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pp_select && obscure OS

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From:
NormW
Date:
June 28, 2012 18:40
Subject:
pp_select && obscure OS
Message ID:
4FED077B.6000501@gknw.net
Hi,
Still trying to get pp_sys.c PP(pp_select) working for NetWare, so 
NetWare can work with apps like ASSP. As pp_select is in core,
this seemed the place to ask.

NetWare's fd_set struct has :

> {
>   int fd_count;  /* Count of fd sockets entered into fd_array */
>   int fd_array[FD_SETSIZE];
> }

AFAICT (Guess mostly) 3 bitmap arrays are passed into pp_select, which I 
think begin with socket 1 in the LSBit of the first byte.

The first task was to covert each bitmap to a string, get its len using: 
s = SvPV(sv, len) then step through each byte of the 'string', and, 
where there's a 'bit' set, push an int into the fd_array (using 
FD_SET()) that has the same binary value as the bit's position in the map.

This process for one one of the bitmaps looks like:

fd_set rdfds;
fd_set *prds = NULL;

> /* Reads */
> sv = SP[1];
> if (SvOK(sv) && SvCUR(sv)) {
>     assert(SvPOK(sv));
>     prds = &rdfds;
>     FD_ZERO(prds);
>     s = SvPV(sv, len);
>     sockno = 1;
>     for (i = 0; i < len; i++) {
>         chunk = s[i];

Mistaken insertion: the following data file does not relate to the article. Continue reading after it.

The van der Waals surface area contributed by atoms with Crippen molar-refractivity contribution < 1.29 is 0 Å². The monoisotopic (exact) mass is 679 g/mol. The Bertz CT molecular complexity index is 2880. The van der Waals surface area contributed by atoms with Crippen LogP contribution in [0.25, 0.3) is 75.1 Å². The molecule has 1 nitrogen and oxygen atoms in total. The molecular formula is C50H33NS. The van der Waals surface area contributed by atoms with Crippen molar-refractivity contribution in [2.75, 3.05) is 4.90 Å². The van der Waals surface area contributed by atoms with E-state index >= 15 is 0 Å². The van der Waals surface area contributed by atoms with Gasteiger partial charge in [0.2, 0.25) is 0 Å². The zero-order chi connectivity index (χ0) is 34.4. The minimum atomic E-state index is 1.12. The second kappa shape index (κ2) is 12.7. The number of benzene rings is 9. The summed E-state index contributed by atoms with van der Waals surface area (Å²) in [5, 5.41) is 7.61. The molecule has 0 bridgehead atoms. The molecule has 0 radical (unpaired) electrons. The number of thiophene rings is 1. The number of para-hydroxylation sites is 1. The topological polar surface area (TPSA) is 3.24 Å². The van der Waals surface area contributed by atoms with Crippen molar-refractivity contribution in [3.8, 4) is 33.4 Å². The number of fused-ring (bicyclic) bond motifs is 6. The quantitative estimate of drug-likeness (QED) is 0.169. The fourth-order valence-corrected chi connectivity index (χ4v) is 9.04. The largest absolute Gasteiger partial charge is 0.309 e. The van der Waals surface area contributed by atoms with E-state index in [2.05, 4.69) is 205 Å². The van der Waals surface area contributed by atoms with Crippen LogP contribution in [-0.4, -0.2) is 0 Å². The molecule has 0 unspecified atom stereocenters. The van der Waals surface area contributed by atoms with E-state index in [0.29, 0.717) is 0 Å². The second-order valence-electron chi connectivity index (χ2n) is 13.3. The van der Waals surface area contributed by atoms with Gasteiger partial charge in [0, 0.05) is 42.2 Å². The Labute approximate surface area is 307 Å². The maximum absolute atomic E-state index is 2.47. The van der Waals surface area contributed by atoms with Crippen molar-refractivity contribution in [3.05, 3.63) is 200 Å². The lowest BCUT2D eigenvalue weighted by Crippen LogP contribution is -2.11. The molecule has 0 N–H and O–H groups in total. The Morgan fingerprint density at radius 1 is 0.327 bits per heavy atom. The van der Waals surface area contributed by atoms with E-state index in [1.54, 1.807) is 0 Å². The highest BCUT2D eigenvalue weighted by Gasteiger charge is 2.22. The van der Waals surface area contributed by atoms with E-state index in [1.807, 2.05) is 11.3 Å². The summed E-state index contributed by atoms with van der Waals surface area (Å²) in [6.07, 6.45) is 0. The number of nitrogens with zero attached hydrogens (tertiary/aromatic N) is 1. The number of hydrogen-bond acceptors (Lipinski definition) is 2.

>         if (chunk) {
>             j = NBBY;
>             while(j) {
>                 if (chunk & 0x1) {
>                     if ((prds)->fd_count == FD_SETSIZE)
>                         Perl_croak(aTHX_ "Too many sockets passed to select():rds - Max ", FD_SETSIZE);
>                     FD_SET(sockno, prds);
>                     ninput++;
>                 }
>                 chunk = chunk >> 1;
>                 sockno++;
>                 j--;
>             }
>         }
>         else {
>             sockno += NBBY;
>         }
>     }
> }

This is repeated for each input array and select() called:

> /* Call select() */
> nfound = PerlSock_select(ninput + 1,
>                          prds,
>                          pwrs,
>                          pers,
>                          tbuf);

The final steps need to read the fd_arrays returned by select(), (I 
think) convert them back to bit maps, convert those to something Perl 
knows about (sv?) and return them to the calling program.

> /* read check out */
> if (prds) {
>     /* init output map */
>     FX_ZERO(pmap);
>     for (i = 1; i < rdfds.fd_count; i++) {
>          /* add int rdfds.fd_array[i] to map */
>          FX_SET(rdfds.fd_array[i], pmap);
>     }
>     /* save map to sv. */
>     sv_setpvn(sv, (char *)pmap, maxlen);
>     /* return output map */
>??     sv = SP[1];
>??     SvSETMAGIC(sv);
> }

The _BIG_ (obvious) questions for me are:

a) How to put each sv back into its right place in the stack?
b. Does stack item carry its own map or just pointers to the common map?
c. Is SvSETMAGIC() [a mystery] still needed here? (Perlguts is no help)
d. Any other glaring oversights?

I've attached the entire code block as I so far have it, all of which is 
in the public domain or otherwise adapted as 'necessary' from the 
original Perl code.

Any and all feedback welcome.
Regards,
Norm



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